The Jordan Child Development Center is one of fifteen Early Intervention Programs in Utah, contracted with the Utah Department of Health's Baby Watch Program, Utah's designated lead agency under the Individuals with Disabilities Act (IDEA), Part C. The Jordan Child Development Center program provides services to families with infants or toddlers, under the age of 3, with developmental delays, disabilities, or diagnosed conditions with a high probability of resulting in developmental delays. The Jordan Child Development Center serves families and children located within Jordan and Canyons School District boundaries.
What does Early Intervention Offer?
- A full assessment of a child's current health and developmental needs.
- Service coordination among providers, programs and agencies.
- Strategies to build on family concerns, priorities, and resources.
- A range of developmental services: occupational therapy, physical therapy, speech language therapy, special education, etc.
- Services directed towards a specific disability/health condition, such as autism, sensory integration, feeding & swallowing.
These services are provided through the coordinated effort of parents, community agencies, and a variety of professionals. Places where services are provided include the Jordan Child Development Center, homes, and community settings such as child care.
What are Early Intervention Services?
After your child has been determined eligible, the parents and a team of qualified providers will develop an Individualized Family Service Plan (IFSP). This plan will describe the child's strengths and needs as well as the families concerns and priorities for their child. It will also detail what services and supports need to be provided including the location and frequency. Federal and State laws require that certain types of early intervention services be available through the Utah Baby Watch Early Intervention Program. Services that must be provided by Baby Watch Early Intervention are listed in the Individuals with Disabilities Education Act, Part C.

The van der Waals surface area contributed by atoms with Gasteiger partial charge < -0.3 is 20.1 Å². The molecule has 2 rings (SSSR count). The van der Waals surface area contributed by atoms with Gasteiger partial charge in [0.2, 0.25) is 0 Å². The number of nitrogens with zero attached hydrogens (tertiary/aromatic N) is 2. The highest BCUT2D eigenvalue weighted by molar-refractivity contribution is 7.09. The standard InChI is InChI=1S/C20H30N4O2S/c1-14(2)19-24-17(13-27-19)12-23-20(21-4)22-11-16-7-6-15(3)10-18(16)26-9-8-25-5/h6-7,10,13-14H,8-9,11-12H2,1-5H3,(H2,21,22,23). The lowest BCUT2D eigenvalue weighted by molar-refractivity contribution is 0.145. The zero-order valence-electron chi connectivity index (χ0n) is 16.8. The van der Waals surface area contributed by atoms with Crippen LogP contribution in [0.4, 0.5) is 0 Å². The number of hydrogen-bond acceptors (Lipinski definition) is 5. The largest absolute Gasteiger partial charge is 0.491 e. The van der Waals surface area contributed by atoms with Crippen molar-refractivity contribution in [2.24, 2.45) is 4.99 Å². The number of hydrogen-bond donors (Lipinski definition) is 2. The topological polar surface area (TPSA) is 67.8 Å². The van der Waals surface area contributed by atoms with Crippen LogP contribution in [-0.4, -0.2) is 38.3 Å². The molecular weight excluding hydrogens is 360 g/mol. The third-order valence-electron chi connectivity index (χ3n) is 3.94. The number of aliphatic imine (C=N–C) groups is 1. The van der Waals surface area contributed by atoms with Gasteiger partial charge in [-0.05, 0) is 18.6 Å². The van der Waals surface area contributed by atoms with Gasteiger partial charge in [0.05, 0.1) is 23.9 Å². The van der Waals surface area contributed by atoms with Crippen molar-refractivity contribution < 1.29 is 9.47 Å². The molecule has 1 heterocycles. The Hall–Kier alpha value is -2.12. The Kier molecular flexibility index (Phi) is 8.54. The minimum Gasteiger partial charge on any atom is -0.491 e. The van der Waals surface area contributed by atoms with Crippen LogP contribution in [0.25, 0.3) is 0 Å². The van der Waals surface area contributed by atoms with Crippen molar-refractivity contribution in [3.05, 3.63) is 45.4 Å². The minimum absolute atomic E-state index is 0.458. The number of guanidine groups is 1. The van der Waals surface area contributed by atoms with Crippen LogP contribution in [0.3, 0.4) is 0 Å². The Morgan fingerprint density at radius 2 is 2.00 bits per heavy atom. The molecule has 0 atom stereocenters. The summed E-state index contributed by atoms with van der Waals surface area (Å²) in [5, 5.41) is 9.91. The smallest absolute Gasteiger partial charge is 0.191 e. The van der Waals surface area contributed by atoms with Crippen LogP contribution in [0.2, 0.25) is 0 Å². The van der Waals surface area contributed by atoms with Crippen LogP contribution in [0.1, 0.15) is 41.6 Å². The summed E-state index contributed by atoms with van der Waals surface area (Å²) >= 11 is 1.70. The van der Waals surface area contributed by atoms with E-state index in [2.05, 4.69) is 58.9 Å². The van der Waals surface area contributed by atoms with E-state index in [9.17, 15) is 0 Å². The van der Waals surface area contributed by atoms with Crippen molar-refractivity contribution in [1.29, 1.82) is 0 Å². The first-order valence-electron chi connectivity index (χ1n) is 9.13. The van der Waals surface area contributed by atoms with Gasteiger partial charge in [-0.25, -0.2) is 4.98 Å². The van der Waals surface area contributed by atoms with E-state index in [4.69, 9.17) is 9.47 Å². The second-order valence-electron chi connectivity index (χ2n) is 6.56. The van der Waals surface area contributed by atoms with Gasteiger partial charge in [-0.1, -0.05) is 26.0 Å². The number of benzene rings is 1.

- Early intervention services that may be included on an IFSP are:
- Assistive technology
- Audiological services
- Communication services
- Family training, counseling, and home visits
- Health services necessary to benefit from other early intervention services
- Nursing services (for developmental purposes)
- Occupational therapy
- Physical therapy
- Service coordination
- Special instruction
- Transportation necessary to receive early intervention services
- Vision and mobility services
- Family support groups and parent-to-parent support
- In most cases, services are delivered in settings that are natural for that child, including the family home, child care settings, and other places where children usually spend time.
Please participate in the 2019 Family Outcomes Survey
- What is the Family Outcomes Survey?
Baby Watch, which is the JCDC's lead agency, is required to report to the federal government each year about how Utah's early intervention programs are meeting federal requirements for involving families in their children’s services. These requirements are called Indicators. The Family Outcomes Survey collects information about the following Part C Indicators:
- The percentage of families participating in Part C who report that early intervention services have helped them:
a. Know their rights
b. Effectively communicate their children’s needs
c. Help their children develop and learn
Survey results will be reported to the federal government as part of Baby Watch’s annual State Performance Plan, and will be posted on the Baby Watch website. Survey responses will impact local, state, and national efforts to improve early intervention.